Peter Dunne feared for his and his family's safety and may have broken the law allowing medicinal cannabis to be imported
Peter Dunne has revealed the government might have broken the law when they approved medicinal cannabis for a Nelson teenager two years ago.
This comes at the same time the associate health minister says he's feared for his and his family's safety while those wanting cannabis to be legalised have taken their anger with the country's laws out on him.
In 2015 Dunne gave ministerial sign-off to the family of Nelson teenager, Alex Renton, to import Elixinol from the United States.
While there's a loophole in New Zealand's law that allows people to bring back 30 days worth of a prescribed drug from overseas - the law only applies to those drugs approved under federal, not state law, because border control is covered by federal law.
Elixinol isn't legal under federal law, so while Kiwis can pick up a prescription in places such as Colorado and California, taking it out of the country is illegal.
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"It raises the possibility, and I can't say this absolutely, but I suspect on that basis that what we did in the Renton case was probably illegal, because he sourced Elixinol out of the US," Dunne said.
The hate mail, abuse and threats all started when Dunne approved medicinal cannabis for Renton - he was the first person in New Zealand to be granted import permits by the minister.
Renton was in Wellington Hospital at the time with "status epilepticus" a kind of prolonged seizure and died on July 1, 2015 - less than a month after receiving his first does of the cannabidiol oil.
"There have been a lot of genuinely concerned people from the perspective of trying to gain access to a medicine that they see will help them. I have no criticism of them, almost deep respect for them. But I think the argument was hijacked by people who saw this as part of another campaign - the recreational use thing - the 'just let us grow the weed' argument.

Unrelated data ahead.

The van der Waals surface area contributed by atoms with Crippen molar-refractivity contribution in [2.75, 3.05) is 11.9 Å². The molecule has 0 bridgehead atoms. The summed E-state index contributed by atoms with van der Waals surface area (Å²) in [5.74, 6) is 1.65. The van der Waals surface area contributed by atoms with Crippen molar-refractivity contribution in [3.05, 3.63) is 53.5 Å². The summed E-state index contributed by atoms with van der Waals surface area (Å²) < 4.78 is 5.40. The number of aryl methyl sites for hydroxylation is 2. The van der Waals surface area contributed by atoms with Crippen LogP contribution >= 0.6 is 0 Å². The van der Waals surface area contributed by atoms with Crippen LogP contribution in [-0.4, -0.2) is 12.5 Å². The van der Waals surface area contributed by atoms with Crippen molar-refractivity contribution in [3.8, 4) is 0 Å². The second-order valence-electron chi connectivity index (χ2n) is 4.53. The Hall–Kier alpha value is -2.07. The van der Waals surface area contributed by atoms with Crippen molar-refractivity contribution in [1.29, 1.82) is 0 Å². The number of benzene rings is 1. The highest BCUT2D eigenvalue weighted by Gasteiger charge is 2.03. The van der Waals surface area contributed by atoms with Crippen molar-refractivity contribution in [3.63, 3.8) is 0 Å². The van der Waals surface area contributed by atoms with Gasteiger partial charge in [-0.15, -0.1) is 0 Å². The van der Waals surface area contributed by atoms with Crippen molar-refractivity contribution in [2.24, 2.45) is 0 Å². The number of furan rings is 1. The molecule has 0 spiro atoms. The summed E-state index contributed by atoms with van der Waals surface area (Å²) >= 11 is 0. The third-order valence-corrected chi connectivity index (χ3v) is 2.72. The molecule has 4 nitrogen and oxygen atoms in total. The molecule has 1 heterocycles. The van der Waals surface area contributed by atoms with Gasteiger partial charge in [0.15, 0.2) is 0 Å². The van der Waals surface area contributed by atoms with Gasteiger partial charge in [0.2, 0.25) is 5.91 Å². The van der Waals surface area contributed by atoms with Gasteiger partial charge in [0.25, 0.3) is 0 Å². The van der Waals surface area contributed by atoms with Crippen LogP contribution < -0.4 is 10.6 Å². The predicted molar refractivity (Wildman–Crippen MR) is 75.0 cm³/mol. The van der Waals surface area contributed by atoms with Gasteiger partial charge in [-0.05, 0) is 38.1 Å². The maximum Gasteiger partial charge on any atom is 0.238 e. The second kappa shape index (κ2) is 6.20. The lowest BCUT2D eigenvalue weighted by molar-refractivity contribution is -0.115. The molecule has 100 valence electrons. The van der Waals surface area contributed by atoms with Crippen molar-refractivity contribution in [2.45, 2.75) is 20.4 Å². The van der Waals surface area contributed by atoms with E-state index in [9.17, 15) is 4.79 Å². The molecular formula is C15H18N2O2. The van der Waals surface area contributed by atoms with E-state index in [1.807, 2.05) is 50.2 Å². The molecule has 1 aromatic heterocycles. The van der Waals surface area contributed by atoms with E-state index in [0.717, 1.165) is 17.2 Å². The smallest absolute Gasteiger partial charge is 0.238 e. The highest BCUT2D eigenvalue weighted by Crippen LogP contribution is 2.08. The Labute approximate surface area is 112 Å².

"The more I focused on the medicinal side, I think, the more strident they became," he said.
"I actually don't think any of those people were genuinely concerned about the people who were suffering, they were thinking about their own selfish agendas."
Every time the media reported something Dunne said the attacks on him would kick off, which have even led to him getting restraining orders against several people.
Police have been in almost constant contact with him as he's experienced everything from abusive messages in chalk written outside his family home to being abused in the street and protesters with loud hailers outside his front door.
All because Dunne has been the final point of sign-off for Kiwis wanting access to medicinal cannabis.
Dunne hasn't turned down a single application he's received from the MInistry of Health but under a loosening of the laws last week the buck will now stop with the ministry who will have ultimate sign-off.
"I've had every abusive email you can imagine from every strange creature equally imaginable."
"I've never had that level of intense anger and this has been going on now for about two years."
Dunne said he'd find notices on Facebook telling people to turn up at his home to protest.
"My wife goes home each night from work long before I do so she was often coming home to their handiwork. It's pretty unsettling and disturbing.
"I made the decision very early on in the piece that this was likely to be a continuing feature and I just had to shut it all out. And this might have contributed to a persona of arrogance but I remained deliberately aloof from all of it and the individual cases and the noise around them.
Dunne's hopeful that relinquishing sign-off for medicinal cannabis will put an end to the attacks he's been on the receiving end of.
"Hopefully it might be a game-changer but I don't think it will but I'm happy to be proven wrong."